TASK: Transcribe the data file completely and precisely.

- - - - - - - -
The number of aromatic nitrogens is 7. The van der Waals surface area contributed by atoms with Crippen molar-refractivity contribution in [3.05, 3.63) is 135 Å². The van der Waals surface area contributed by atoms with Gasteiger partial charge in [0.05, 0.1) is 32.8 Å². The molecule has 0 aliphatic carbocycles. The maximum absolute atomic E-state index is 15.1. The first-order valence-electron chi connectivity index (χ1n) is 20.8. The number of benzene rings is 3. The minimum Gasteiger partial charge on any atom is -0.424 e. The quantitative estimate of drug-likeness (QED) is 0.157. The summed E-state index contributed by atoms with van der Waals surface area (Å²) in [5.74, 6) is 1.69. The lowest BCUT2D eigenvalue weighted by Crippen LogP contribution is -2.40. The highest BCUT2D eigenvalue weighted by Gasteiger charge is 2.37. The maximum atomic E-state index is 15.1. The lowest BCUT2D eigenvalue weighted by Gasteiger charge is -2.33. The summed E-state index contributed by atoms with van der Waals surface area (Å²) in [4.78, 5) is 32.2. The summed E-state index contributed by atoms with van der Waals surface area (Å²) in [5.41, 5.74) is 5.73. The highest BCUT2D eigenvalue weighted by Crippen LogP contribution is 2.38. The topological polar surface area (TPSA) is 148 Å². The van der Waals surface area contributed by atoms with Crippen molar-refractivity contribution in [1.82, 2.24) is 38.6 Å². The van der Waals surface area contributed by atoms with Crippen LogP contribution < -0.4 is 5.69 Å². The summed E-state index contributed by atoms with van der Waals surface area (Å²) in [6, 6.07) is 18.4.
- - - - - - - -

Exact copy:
The number of aromatic nitrogens is 7. The van der Waals surface area contributed by atoms with Crippen molar-refractivity contribution in [3.05, 3.63) is 135 Å². The van der Waals surface area contributed by atoms with Gasteiger partial charge in [0.05, 0.1) is 32.8 Å². The molecule has 0 aliphatic carbocycles. The maximum absolute atomic E-state index is 15.1. The first-order valence-electron chi connectivity index (χ1n) is 20.8. The number of benzene rings is 3. The minimum Gasteiger partial charge on any atom is -0.424 e. The quantitative estimate of drug-likeness (QED) is 0.157. The summed E-state index contributed by atoms with van der Waals surface area (Å²) in [5.74, 6) is 1.69. The lowest BCUT2D eigenvalue weighted by Crippen LogP contribution is -2.40. The highest BCUT2D eigenvalue weighted by Gasteiger charge is 2.37. The maximum atomic E-state index is 15.1. The lowest BCUT2D eigenvalue weighted by Gasteiger charge is -2.33. The summed E-state index contributed by atoms with van der Waals surface area (Å²) in [4.78, 5) is 32.2. The summed E-state index contributed by atoms with van der Waals surface area (Å²) in [5.41, 5.74) is 5.73. The highest BCUT2D eigenvalue weighted by Crippen LogP contribution is 2.38. The topological polar surface area (TPSA) is 148 Å². The van der Waals surface area contributed by atoms with Crippen molar-refractivity contribution in [1.82, 2.24) is 38.6 Å². The van der Waals surface area contributed by atoms with Crippen LogP contribution < -0.4 is 5.69 Å². The summed E-state index contributed by atoms with van der Waals surface area (Å²) in [6, 6.07) is 18.4.